UN Panel Condemns “Prenatal Genocide” of Children with Down Syndrome
NEW YORK, March 23 (C-Fam) Mikayla Holmgren was a Miss USA State Pageant finalist where she won two awards.
Fifteen-year-old Chloe has been the special guest of the U.S. President in the White House Rose Garden, and has a law named after her in her home state of Pennsylvania.
Both escaped what an expert UN panel called “prenatal genocide” of people identified in utero with trisomy 21, commonly known as Down syndrome.
“There are countries that would like to get rid of people like me,” Holmgren told the packed room at UN headquarters. “This makes me sad. What would this world be like without the bright lights that shine through those with Down syndrome?” (Watch full video of this UN Side Event)
Papal nuncio Archbishop Bernardito Auza was the first of several experts to point out that one country – Iceland – boasts that it has eliminated what they see as the problem of Down syndrome by aborting 100% of children diagnosed with it in the womb.
Developmental psychologist Mary O’Callaghan supported the charge with data from around the world. “The current method of eliminating Down syndrome is to eliminate the child with Down syndrome,” O’Callaghan said. Unlike many other diseases, “there is widespread diagnosis but not treatment.”
Therefore, women bear the brunt of fixing the problem, O’Callaghan pointed out. “Women are told they must subject themselves to the physical and psychological risks of diagnostics and abortion to ‘treat’ Down syndrome.” O’Callaghan’s fifth child was born with Down syndrome.
Chloe’s father Kurt Kondrich said parents who abort their Down syndrome child miss out on the exceptional qualities that these families develop. “My nineteen-year-old son is a better man because he’s Chloe’s brother. She’s helped him become the type of man you want your daughter to meet.”
Kondrich left his career as a police officer to take up full-time advocacy. He and Chloe are working on their second legislative campaign, this one to ban abortion based upon Down syndrome. Other states have passed such laws; only North Dakota’s has taken effect.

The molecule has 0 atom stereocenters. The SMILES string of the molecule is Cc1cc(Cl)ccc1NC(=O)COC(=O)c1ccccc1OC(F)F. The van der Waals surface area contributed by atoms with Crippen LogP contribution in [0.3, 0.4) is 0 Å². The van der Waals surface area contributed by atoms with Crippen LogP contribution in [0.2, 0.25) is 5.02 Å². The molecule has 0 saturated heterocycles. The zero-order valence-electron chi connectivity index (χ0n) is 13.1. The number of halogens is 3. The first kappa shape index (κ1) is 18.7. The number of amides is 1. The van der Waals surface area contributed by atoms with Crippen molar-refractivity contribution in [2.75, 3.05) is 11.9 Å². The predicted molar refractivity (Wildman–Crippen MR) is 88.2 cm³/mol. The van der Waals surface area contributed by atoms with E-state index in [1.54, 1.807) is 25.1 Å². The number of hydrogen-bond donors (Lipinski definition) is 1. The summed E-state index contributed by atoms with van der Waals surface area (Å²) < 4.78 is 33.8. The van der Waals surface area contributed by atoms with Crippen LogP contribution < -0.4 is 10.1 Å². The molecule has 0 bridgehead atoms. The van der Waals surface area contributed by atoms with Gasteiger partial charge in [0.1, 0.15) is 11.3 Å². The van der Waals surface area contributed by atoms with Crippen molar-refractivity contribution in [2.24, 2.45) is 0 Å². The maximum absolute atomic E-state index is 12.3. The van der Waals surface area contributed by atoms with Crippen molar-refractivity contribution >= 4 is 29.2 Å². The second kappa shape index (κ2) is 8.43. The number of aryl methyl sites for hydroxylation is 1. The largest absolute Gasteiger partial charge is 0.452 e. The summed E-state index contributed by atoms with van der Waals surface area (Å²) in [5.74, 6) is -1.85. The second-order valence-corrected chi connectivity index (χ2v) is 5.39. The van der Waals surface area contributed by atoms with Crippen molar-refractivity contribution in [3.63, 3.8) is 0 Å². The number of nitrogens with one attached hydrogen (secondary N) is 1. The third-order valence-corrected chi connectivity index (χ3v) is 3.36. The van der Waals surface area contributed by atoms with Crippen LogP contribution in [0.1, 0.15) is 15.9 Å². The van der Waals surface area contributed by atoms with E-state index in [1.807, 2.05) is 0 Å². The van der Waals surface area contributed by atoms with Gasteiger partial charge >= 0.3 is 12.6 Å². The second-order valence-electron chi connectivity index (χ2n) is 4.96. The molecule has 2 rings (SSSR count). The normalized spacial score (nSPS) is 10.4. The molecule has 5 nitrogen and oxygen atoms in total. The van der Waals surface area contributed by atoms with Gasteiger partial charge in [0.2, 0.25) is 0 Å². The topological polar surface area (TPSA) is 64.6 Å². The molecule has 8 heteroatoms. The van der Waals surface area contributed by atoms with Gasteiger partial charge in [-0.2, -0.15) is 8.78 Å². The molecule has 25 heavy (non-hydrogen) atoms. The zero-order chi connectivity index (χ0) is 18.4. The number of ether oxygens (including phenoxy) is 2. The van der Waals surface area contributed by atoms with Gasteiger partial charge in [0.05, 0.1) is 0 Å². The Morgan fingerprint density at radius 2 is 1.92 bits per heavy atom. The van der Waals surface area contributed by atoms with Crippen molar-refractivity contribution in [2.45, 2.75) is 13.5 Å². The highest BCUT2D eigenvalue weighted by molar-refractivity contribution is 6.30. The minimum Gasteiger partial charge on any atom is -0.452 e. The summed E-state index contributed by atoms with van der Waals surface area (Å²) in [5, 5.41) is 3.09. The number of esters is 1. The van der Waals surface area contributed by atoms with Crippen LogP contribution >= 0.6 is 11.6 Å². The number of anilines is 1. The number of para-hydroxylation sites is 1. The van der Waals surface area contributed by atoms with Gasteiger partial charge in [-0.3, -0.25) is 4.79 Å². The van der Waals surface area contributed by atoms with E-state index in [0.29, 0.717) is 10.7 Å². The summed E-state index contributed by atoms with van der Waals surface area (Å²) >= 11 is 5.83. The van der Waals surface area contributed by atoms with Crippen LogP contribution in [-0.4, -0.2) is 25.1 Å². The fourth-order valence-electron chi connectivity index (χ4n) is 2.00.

Diedre Pujols said changing laws is not enough. “Even if the law is changed, it won’t matter until people change their hearts and minds.” She focused on the ability rather than disability of Down syndrome children. “They look at Down syndrome and see that a child’s cognitive ability will be impaired, but isn’t that true of us all?”
Pujols and her husband, L.A. Angels first baseman Albert Pujols, lead a foundation for Down syndrome families, inspired by their first child who has Down syndrome. She lamented a world in which “the value of human beings is contingent on one’s mental and physical condition.”
Randall Wright said people with intellectual challenges have something to teach the rest of us: “What matters more than anything is the quality of our relationships…how we see each other, value each other, and not the size of our bank accounts.” Wright is the director of a new documentary, “Summer in the Forest,” showing the life of Jean Vanier, who founded L’Arche communities for the intellectually disabled.
According to Wright, Vanier said we need “a world in which everyone belongs.” He said, “The wise and powerful lead us to ideologies, whereas the weak are not seeking power; they are seeking friendship. It is a message for all of us. It is about all of us.” The movie opened in New York this week.